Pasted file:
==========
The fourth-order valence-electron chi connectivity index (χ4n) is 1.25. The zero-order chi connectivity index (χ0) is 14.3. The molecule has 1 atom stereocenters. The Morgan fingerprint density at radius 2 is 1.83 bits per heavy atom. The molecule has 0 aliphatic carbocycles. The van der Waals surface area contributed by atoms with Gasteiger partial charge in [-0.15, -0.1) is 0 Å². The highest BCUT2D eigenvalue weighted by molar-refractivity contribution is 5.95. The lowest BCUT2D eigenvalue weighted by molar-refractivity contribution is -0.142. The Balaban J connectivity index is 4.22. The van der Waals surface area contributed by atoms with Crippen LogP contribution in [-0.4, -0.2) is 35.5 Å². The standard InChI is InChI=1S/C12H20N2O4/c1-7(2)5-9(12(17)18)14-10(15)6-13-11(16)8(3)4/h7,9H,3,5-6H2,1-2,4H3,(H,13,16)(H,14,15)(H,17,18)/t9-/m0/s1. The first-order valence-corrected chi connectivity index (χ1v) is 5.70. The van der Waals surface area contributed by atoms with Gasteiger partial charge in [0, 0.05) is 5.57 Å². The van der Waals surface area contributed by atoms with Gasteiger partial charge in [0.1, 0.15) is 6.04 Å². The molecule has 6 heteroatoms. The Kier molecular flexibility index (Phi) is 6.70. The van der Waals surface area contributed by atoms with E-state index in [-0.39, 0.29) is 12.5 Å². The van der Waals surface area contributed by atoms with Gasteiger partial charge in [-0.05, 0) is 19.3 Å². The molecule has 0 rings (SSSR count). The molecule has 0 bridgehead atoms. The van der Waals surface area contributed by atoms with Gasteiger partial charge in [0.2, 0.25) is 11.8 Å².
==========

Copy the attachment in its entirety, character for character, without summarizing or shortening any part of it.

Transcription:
The fourth-order valence-electron chi connectivity index (χ4n) is 1.25. The zero-order chi connectivity index (χ0) is 14.3. The molecule has 1 atom stereocenters. The Morgan fingerprint density at radius 2 is 1.83 bits per heavy atom. The molecule has 0 aliphatic carbocycles. The van der Waals surface area contributed by atoms with Gasteiger partial charge in [-0.15, -0.1) is 0 Å². The highest BCUT2D eigenvalue weighted by molar-refractivity contribution is 5.95. The lowest BCUT2D eigenvalue weighted by molar-refractivity contribution is -0.142. The Balaban J connectivity index is 4.22. The van der Waals surface area contributed by atoms with Crippen LogP contribution in [-0.4, -0.2) is 35.5 Å². The standard InChI is InChI=1S/C12H20N2O4/c1-7(2)5-9(12(17)18)14-10(15)6-13-11(16)8(3)4/h7,9H,3,5-6H2,1-2,4H3,(H,13,16)(H,14,15)(H,17,18)/t9-/m0/s1. The first-order valence-corrected chi connectivity index (χ1v) is 5.70. The van der Waals surface area contributed by atoms with Gasteiger partial charge in [0, 0.05) is 5.57 Å². The van der Waals surface area contributed by atoms with Gasteiger partial charge in [0.1, 0.15) is 6.04 Å². The molecule has 6 heteroatoms. The Kier molecular flexibility index (Phi) is 6.70. The van der Waals surface area contributed by atoms with E-state index in [-0.39, 0.29) is 12.5 Å². The van der Waals surface area contributed by atoms with Gasteiger partial charge in [-0.05, 0) is 19.3 Å². The molecule has 0 rings (SSSR count). The molecule has 0 bridgehead atoms. The van der Waals surface area contributed by atoms with Gasteiger partial charge in [0.2, 0.25) is 11.8 Å².